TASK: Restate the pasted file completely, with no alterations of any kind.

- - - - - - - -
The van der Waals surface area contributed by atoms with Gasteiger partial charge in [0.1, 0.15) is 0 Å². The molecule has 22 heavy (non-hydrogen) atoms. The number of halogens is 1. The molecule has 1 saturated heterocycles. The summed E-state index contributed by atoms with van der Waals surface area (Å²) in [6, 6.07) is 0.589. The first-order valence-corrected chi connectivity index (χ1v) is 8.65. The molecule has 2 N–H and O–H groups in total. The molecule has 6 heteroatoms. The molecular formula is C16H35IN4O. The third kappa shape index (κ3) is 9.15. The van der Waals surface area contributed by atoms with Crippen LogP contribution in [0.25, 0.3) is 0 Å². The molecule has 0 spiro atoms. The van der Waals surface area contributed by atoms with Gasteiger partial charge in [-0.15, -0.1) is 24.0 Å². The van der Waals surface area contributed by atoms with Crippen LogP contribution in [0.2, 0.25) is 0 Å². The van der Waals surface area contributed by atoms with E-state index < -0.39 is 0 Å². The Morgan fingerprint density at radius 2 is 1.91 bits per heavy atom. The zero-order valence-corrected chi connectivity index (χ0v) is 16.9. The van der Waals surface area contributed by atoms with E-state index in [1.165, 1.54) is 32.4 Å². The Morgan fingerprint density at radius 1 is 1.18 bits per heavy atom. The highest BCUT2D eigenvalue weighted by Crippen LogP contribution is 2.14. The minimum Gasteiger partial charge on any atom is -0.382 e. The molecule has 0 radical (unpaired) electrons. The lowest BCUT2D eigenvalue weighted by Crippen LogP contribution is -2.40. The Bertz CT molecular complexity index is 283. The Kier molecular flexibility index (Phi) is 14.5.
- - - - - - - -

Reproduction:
The van der Waals surface area contributed by atoms with Gasteiger partial charge in [0.1, 0.15) is 0 Å². The molecule has 22 heavy (non-hydrogen) atoms. The number of halogens is 1. The molecule has 1 saturated heterocycles. The summed E-state index contributed by atoms with van der Waals surface area (Å²) in [6, 6.07) is 0.589. The first-order valence-corrected chi connectivity index (χ1v) is 8.65. The molecule has 2 N–H and O–H groups in total. The molecule has 6 heteroatoms. The molecular formula is C16H35IN4O. The third kappa shape index (κ3) is 9.15. The van der Waals surface area contributed by atoms with Crippen LogP contribution in [0.25, 0.3) is 0 Å². The molecule has 0 spiro atoms. The van der Waals surface area contributed by atoms with Gasteiger partial charge in [-0.15, -0.1) is 24.0 Å². The van der Waals surface area contributed by atoms with Crippen LogP contribution in [0.2, 0.25) is 0 Å². The van der Waals surface area contributed by atoms with E-state index < -0.39 is 0 Å². The Morgan fingerprint density at radius 2 is 1.91 bits per heavy atom. The zero-order valence-corrected chi connectivity index (χ0v) is 16.9. The van der Waals surface area contributed by atoms with E-state index in [1.165, 1.54) is 32.4 Å². The Morgan fingerprint density at radius 1 is 1.18 bits per heavy atom. The highest BCUT2D eigenvalue weighted by Crippen LogP contribution is 2.14. The minimum Gasteiger partial charge on any atom is -0.382 e. The molecule has 0 radical (unpaired) electrons. The lowest BCUT2D eigenvalue weighted by Crippen LogP contribution is -2.40. The Bertz CT molecular complexity index is 283. The Kier molecular flexibility index (Phi) is 14.5.